Saturday, May 23, 2009

The True Story of Helvetica is Awesome

Wow, is this worth the time to read! This entire article about Helvetica and it's role within the NYC subway system is incredibly fascinating. Check out the entire story here.

There is a commonly held belief that Helvetica is the signage typeface of the New York City subway system, a belief reinforced by Helvetica, Gary Hustwit’s popular 2007 documentary about the typeface. But it is not true—or rather, it is only somewhat true. Helvetica is the official typeface of the MTA today, but it was not the typeface specified by Unimark International when it created a new signage system at the end of the 1960s. Why was Helvetica not chosen originally? What was chosen in its place? Why is Helvetica used now, and when did the changeover occur? To answer those questions this essay explores several important histories: of the New York City subway system, transportation signage in the 1960s, Unimark International and, of course, Helvetica. These four strands are woven together, over nine pages, to tell a story that ultimately transcends the simple issue of Helvetica and the subway.

Pentagram's Redesign of MOMA Promo Materials Rock

Michael Bierut's Pentagram firm is one of the best. They recently redesigned the promotional materials for MOMA, and in the article linked below discusses the redesign in detail. Go to the actual story to see some excellent examples of this process. Superb stuff here.

Along with the many signature artworks in its collection, The Museum of Modern Art (MoMA) possesses one of the most recognizable logotypes of any cultural institution in the world. In recent years, however, the application of this identity across the museum’s broader graphics program has been indistinct. Now MoMA has recast its identity, building on its familiar logotype to create a powerful and cohesive institutional voice. The new graphic identity has been designed by Paula Scher, and further developed and applied by Julia Hoffmann, MoMA’s Creative Director for Graphics and Advertising (and a Pentagram alumna).

While the MoMA logo is iconic, it alone is not enough to continually carry the spirit of the institution. An organized and flexible system was required that would support program material across print, web and environmental applications. The new system designed by Scher and Hoffmann employs prominent use of the MoMA logo as a graphic device, dramatic cropping and juxtapositions of artwork, and a brighter color palette to create a bold, contemporary image. The identity also underscores the museum’s leadership role in the field of design.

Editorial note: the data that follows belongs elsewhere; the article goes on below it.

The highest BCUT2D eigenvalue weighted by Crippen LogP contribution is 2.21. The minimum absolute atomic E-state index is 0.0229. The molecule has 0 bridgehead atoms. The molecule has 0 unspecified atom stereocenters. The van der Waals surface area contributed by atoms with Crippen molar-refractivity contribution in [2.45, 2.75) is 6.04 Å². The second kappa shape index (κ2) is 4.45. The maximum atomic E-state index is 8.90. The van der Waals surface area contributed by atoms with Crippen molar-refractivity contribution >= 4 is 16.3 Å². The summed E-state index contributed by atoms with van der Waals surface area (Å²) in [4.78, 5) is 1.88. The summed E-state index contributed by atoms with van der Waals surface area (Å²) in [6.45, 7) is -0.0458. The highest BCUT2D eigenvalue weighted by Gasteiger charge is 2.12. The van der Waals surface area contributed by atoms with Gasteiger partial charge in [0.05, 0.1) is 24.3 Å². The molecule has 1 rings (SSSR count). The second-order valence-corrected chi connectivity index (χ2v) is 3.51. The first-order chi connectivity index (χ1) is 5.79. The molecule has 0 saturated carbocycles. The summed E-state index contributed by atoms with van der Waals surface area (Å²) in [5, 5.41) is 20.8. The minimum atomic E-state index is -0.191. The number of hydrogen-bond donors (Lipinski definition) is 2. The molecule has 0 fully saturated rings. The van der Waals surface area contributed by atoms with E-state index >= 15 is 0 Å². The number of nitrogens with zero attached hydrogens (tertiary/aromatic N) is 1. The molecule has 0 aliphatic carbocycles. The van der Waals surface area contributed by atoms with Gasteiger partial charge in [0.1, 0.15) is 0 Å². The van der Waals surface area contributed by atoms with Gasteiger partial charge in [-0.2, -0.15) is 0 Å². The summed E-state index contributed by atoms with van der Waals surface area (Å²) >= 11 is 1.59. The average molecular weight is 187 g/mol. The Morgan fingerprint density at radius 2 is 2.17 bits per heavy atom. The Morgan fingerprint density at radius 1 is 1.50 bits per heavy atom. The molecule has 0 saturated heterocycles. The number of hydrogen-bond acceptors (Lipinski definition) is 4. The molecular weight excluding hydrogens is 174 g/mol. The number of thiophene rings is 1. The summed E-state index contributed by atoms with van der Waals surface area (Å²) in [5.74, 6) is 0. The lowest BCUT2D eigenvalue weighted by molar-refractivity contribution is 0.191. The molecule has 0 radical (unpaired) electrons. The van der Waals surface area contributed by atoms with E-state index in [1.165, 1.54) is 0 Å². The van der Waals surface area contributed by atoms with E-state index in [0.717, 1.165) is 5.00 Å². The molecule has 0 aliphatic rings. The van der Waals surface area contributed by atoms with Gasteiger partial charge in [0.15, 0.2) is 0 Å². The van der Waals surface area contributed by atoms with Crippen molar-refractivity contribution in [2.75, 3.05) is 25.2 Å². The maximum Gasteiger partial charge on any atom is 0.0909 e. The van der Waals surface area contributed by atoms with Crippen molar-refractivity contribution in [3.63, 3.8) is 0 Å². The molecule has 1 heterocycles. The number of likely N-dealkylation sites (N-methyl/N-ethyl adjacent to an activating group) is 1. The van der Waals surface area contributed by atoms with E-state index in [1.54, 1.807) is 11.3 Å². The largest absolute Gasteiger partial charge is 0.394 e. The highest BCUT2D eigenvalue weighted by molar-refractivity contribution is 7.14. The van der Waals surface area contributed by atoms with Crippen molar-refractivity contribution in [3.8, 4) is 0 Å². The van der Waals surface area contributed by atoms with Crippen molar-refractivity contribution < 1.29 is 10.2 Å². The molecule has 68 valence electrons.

A look at the new identity after the jump. All pictured applications designed by Julia Hoffmann and her team at MoMA.

MoMA’s identity has been a landmark of institutional branding since 1964, when the museum introduced its distinctive Franklin Gothic No. 2 logotype designed by Ivan Chermayeff. In 2004 this logotype was redrawn in a new custom typeface, MoMA Gothic, created by Matthew Carter. The new identity system expands on this logotype, making MoMA Gothic the principal font for all typography. More importantly, the system creates a complete methodology for the identity’s application and handling across all platforms.

An appropriate scale and careful cropping were developed to make the identity more recognizable and powerful, and to create an attitude that modernizes the institution’s image. A strong grid has been established for the uniform placement of elements. Images of artworks appear whole or are cropped for effect. (Prior to this, the museum did not typically crop images of artworks.) The images are paired with the logotype, which has a consistent vertical placement similar to the signage on the museum’s fa├žade. In most applications, one large image is selected as the focus, representing a current exhibition or signature work from the collection. A list of upcoming events unrelated to the featured image is organized into a text block.